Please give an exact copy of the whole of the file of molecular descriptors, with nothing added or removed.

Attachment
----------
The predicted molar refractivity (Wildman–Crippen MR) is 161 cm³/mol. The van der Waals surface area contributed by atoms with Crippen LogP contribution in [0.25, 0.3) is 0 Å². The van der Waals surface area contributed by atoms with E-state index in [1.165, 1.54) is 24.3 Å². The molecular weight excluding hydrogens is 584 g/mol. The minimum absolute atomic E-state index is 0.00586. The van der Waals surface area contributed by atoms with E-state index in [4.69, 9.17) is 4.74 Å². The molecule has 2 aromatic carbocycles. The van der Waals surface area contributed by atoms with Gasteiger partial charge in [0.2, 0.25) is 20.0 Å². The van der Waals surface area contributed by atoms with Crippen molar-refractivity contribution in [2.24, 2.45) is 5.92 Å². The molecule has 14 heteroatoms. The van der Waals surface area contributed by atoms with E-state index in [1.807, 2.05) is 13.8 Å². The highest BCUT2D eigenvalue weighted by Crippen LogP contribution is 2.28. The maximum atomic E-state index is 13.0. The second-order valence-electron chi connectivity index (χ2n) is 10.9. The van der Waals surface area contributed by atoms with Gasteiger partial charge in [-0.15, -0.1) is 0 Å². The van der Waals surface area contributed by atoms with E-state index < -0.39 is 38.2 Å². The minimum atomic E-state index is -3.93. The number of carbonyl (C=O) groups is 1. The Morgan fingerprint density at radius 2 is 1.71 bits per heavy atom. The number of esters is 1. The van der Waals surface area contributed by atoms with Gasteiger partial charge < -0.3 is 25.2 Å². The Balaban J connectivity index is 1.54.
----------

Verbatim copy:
The predicted molar refractivity (Wildman–Crippen MR) is 161 cm³/mol. The van der Waals surface area contributed by atoms with Crippen LogP contribution in [0.25, 0.3) is 0 Å². The van der Waals surface area contributed by atoms with E-state index in [1.165, 1.54) is 24.3 Å². The molecular weight excluding hydrogens is 584 g/mol. The minimum absolute atomic E-state index is 0.00586. The van der Waals surface area contributed by atoms with E-state index in [4.69, 9.17) is 4.74 Å². The molecule has 2 aromatic carbocycles. The van der Waals surface area contributed by atoms with Gasteiger partial charge in [0.2, 0.25) is 20.0 Å². The van der Waals surface area contributed by atoms with Crippen molar-refractivity contribution in [2.24, 2.45) is 5.92 Å². The molecule has 14 heteroatoms. The van der Waals surface area contributed by atoms with E-state index in [1.807, 2.05) is 13.8 Å². The highest BCUT2D eigenvalue weighted by Crippen LogP contribution is 2.28. The maximum atomic E-state index is 13.0. The second-order valence-electron chi connectivity index (χ2n) is 10.9. The van der Waals surface area contributed by atoms with Gasteiger partial charge in [-0.15, -0.1) is 0 Å². The van der Waals surface area contributed by atoms with E-state index < -0.39 is 38.2 Å². The minimum atomic E-state index is -3.93. The number of carbonyl (C=O) groups is 1. The Morgan fingerprint density at radius 2 is 1.71 bits per heavy atom. The number of esters is 1. The van der Waals surface area contributed by atoms with Gasteiger partial charge < -0.3 is 25.2 Å². The Balaban J connectivity index is 1.54.